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number last year. But this will not be thought extraordinary when it is known how greatly higher was the price of provisions than last year, wheat being 21. 15s. 1d. per quarter, or 24 per cent. higher; and potatoes 71. 7s. 6d. against 67. 10s. The number of persons receiving relief increased from 835,787 to 889,942.

The newspapers from all parts of the country are full of accounts of the consequences of the cold weather. The Thames, the Med way, and the Trent were rendered almost unnavigable by the masses of ice or frozen snow which, becoming detached from the banks and stiller waters, floated up and down with the tide. The canals were fast frozen; the roads choked with hardened snow, through which lanes were cut for the passage of carriages, with "sidings" to prevent blocking. The lower lands, which had been flooded by the choked streams, were frozen over into fields of ice. The thickness of the ice permitted the free exercise of the usual sports without the danger of immersion and drowning, their frequent accompaniments. On the waters in the London parks the sport went on incessantly, with many new devices. "Railway express trains," hot dinners, sleighing, varied the routine of ice-quadrilles, spreadeagles, and figures of 8, by day; while by night torch-light processions, or wild dances, fireworks, and illuminations, gave a picturesque aspect to the scenery. For some period these sports afforded a delightful recreation to innumerable spectators: but, by degrees, the "roughs" obtained a detestable supremacy, and all persons who valued their respectability and safety were driven away

by their ruffianism. On the private waters of the Crystal Palace and residential grounds the amusement was pursued with animation and security. Nor did Royalty itself, personified by the Prince Consort and his sons, neglect the invigorating pastime. Numerous accidents occurred to the unwary as they traversed the frozen ground. Many persons received serious injuries from slipping on "slides" or unobserved dangers. In most parts of the country, aged, feeble, or drunken persons perished; shepherds and tramps on the mountain-tops or on the moors and wolds.

The sufferings of the poor in all parts were extreme, particularly among among those whose daily existence depends upon open-air labour.

In the eastern parts of London, in particular, the destitution was terrible. The docklabourers and wharfmen were thrown for weeks out of employment by the stoppage of traffic on the river. Many thousands of these are known to rise every morning, in the most prosperous times, not knowing whether they shall earn food for the day; they now rose with the frightful certainty that the food for the day they could not earn. The benevolence of individuals and of societies was exerted to the very utmost; large sums were subscribed, exceeding the power of judicious distribution. The voluntary machinery of the police-courts was overtaxed in the attempt to distribute with some degree of discrimination the funds committed to their care. Great abuses, beyond doubt, were inevitable in our vast and tumultuous metropolis; many who were undeserving obtained and abused the gifts of charity-many of the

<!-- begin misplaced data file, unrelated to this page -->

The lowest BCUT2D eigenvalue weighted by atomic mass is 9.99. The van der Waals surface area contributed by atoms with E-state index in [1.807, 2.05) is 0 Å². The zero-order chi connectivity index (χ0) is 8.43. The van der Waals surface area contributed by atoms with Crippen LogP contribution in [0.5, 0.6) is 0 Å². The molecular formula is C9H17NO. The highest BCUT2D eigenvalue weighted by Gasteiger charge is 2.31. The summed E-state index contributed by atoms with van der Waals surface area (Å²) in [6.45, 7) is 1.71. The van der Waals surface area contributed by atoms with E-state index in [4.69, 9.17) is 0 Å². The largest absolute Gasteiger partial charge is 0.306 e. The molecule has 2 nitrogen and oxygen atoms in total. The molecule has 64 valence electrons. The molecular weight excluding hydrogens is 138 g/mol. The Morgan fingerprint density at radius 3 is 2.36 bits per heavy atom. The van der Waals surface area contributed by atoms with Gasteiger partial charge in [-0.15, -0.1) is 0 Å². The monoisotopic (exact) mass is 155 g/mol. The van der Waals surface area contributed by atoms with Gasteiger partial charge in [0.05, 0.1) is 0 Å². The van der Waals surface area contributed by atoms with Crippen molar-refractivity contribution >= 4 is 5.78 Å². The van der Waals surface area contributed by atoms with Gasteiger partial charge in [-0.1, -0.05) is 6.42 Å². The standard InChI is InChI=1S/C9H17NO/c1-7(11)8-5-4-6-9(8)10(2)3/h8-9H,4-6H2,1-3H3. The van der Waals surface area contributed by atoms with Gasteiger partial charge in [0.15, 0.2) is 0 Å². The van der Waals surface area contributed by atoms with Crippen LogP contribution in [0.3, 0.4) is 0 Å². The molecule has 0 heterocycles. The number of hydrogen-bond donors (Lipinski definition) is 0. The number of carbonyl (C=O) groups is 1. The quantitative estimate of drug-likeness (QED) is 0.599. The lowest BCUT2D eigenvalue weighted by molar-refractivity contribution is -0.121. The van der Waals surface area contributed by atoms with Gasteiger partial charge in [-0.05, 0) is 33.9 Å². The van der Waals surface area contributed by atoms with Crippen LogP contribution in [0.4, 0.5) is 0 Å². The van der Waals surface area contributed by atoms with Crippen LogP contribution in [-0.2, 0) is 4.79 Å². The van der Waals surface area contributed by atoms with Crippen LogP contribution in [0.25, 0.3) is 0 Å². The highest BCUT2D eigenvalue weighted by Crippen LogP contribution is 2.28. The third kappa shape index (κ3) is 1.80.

deserving perished unknown; but upon the whole the terrible crisis was well got over. In the country the organization of the poor-law and the voluntary efforts of the judicious met the calamity more effectually and wisely by house-tohouse visitation.

1. STORM AND SHIPWRECKS.On the night between the 31st December and 1st January a fierce gale blew around our coasts, by which many vessels were wrecked. The Goodwin Sands were the scene of two sad shipwrecks on New Year's-day. During the night the people of Walmer and Deal were alarmed by the firing of guns in that direction. At daybreak it was discovered that a large ship had gone to pieces upon the sands, and in the afternoon it was known that the ill-fated vessel was the French bark Dugay Trouin, from Bordeaux, bound to Antwerp, with a cargo of wheat. The crew succeeded, after much difficulty, in escaping in their boat, when they made for the North Sand Head lightship. About 11 o'clock at night the booming of guns was heard and rockets were seen from near the same spot. It was a dreadful night, and boats were unable to get off. In the course of the morning it was ascertained that a fine Dutch ship, the Guttenberg, for Hamburg from New York, had been totally wrecked on the south part of the sands. The mate and five of the crew escaped to Dover, but the master and the remainder of the crew perished.

The French coast suffered severely, and the passenger steampackets were in great danger. Several persons were injured on board of them by the seas.

In the neighbourhood of Ilfracombe a serious loss of life and

property occurred. The Spanish ship Dulce Nombre de Jesus, from Havanna for Bristol, laden with sugar, went upon the rocks east of Morte Point, and became a total wreck, the captain and three of the crew unhappily perishing. A French vessel is reported to have been wrecked near Morte Bay in the course of the night, and several of the crew were drowned.